When I have same name for a closure, macro & a function then I see closure takes precedence over macro over function. I do not get any compilation errors. Wondering if this is expected behavior with crystal 1.0.0 & LLVM 10.0.0 and if yes then any documentation would be helpful to understand. I assumed my code should have thrown some compilation errors.
Last example, when same function is defined multiple times then the last definition is being considered while I would have expected a compilation error. For comparison, if a same variable name is re-declared (of same or different type) then I do get variable already declared error which is what I would have expected for function name as well.
I’m pretty sure all of these are working as expected. Something that may help the first and second example is that ()can be supplied to force the compiler to invoke the macro/method, otherwise it’ll assume the value of the variable as you’ve seen. However I’m not sure this is explicitly noted anywhere.
The last example kinda relates to Methods and instance variables - Crystal. I remember seeing an issue about raising an error when more than 1 function with the same signature is defined. However I can’t seem to find it :/.
Thanks @Blacksmoke16 , yes the ticket you referred would fix the function redefinition I have posted in my last example.
While your comment on using ‘()’ for function works but still it is ambiguous IMHO. How would the user know if there was no closure or macro or variable by that name defined before? Else, users should be forced (via a compilation error) to always call a function with ‘()’, but I think this would not be liked by all.
Here function func() is never called. IMHO, there should be compilation error for all these cases of same name being used by macro, function, closure or variable, else developers are going to find hard time troubleshooting if they have a very large code base. The current working behavior also implies before declaring a variable, function, closure or macro, the developer has to do a full check if anything by that name already exists, as this would not be caught by the compiler.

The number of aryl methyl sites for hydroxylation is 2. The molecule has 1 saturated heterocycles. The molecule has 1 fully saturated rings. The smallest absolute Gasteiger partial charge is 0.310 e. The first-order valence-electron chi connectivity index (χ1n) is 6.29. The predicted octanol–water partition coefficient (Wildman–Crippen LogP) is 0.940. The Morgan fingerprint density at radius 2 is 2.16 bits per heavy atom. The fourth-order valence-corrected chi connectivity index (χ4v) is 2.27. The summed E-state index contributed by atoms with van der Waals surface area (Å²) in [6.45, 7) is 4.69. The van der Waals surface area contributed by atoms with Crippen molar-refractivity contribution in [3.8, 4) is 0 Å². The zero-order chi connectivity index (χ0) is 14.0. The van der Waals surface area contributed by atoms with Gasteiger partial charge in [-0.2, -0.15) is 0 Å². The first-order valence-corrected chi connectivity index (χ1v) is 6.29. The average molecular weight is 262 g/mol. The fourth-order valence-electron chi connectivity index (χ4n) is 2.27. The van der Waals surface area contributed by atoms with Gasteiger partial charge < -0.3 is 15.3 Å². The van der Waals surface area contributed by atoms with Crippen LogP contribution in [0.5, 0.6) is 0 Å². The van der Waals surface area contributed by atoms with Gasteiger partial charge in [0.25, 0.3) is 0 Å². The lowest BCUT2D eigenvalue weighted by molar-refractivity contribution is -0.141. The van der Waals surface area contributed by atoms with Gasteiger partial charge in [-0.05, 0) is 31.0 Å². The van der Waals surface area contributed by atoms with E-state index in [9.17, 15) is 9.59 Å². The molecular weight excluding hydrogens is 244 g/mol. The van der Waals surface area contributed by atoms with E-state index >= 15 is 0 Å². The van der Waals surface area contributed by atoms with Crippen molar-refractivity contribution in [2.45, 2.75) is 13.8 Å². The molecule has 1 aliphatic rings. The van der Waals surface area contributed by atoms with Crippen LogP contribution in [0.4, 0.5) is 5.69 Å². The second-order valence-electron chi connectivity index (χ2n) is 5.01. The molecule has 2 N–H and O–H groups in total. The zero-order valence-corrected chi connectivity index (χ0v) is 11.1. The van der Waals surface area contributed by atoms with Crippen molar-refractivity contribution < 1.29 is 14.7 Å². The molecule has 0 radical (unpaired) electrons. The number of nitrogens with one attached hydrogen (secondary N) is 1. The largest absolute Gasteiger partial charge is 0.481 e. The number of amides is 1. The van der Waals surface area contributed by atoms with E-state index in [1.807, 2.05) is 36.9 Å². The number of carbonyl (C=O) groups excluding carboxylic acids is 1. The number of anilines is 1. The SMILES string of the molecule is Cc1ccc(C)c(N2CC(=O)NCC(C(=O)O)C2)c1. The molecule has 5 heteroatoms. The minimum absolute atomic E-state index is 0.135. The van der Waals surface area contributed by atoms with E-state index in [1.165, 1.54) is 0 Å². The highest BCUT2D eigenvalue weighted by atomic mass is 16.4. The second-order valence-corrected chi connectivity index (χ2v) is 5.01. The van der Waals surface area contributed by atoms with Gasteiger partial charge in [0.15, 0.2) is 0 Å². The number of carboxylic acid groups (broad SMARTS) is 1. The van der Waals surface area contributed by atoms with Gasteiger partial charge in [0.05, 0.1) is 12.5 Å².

I.e. the method func never gets a chance to be invoked anyway.
Only within the scope where the var/macro/method is defined. I.e. it’s unlikely a dev in a large project would have a bunch of methods/macros/vars with the same name all in the same scope, e.g. the top level namespace.
I really like that one issue I linked earlier, but really the solution here is to just not have macros and methods with the same name in the same scope. I’m not so sure I agree with making that not possible because it shouldn’t be prevented to have the macro generate code that uses the method version of it.
EDIT: On second thought maybe it wouldn’t be that bad because it seems you cant even do that due to an infinite recursion error…
PS: Can you please not include the line numbers in your code blocks. It makes it harder to just copy/paste and run them.
@Blacksmoke16 Sure, I thought line numbers was easy to refer to code, but got it, will not paste my code with line numbers going forward.
By the way, I am new to crystal world. So, is this (macro, function, closure & var names should not conflict with each other) something I should file as a feature request in github ?
How would you not know about the local variables in the current scope? I’m pretty sure this is the behaviour that almost anyone would expect. It’s the same in Ruby, btw.
I second to that. I’m not aware of anyone actually working on large code bases complaining about anything that’s described here as a theoretical “problem”.
I think #10071 would be great to help avoid some mistakes, though. It should probably treat macros and methods alike.
But the differentiation between local variable and call is rarely an issue. Variables are usually scoped to a small section of code and you should be aware of them. If a single scope grows too big to be grasped, it’s a strong sign that it should be refactored into smaller pieces.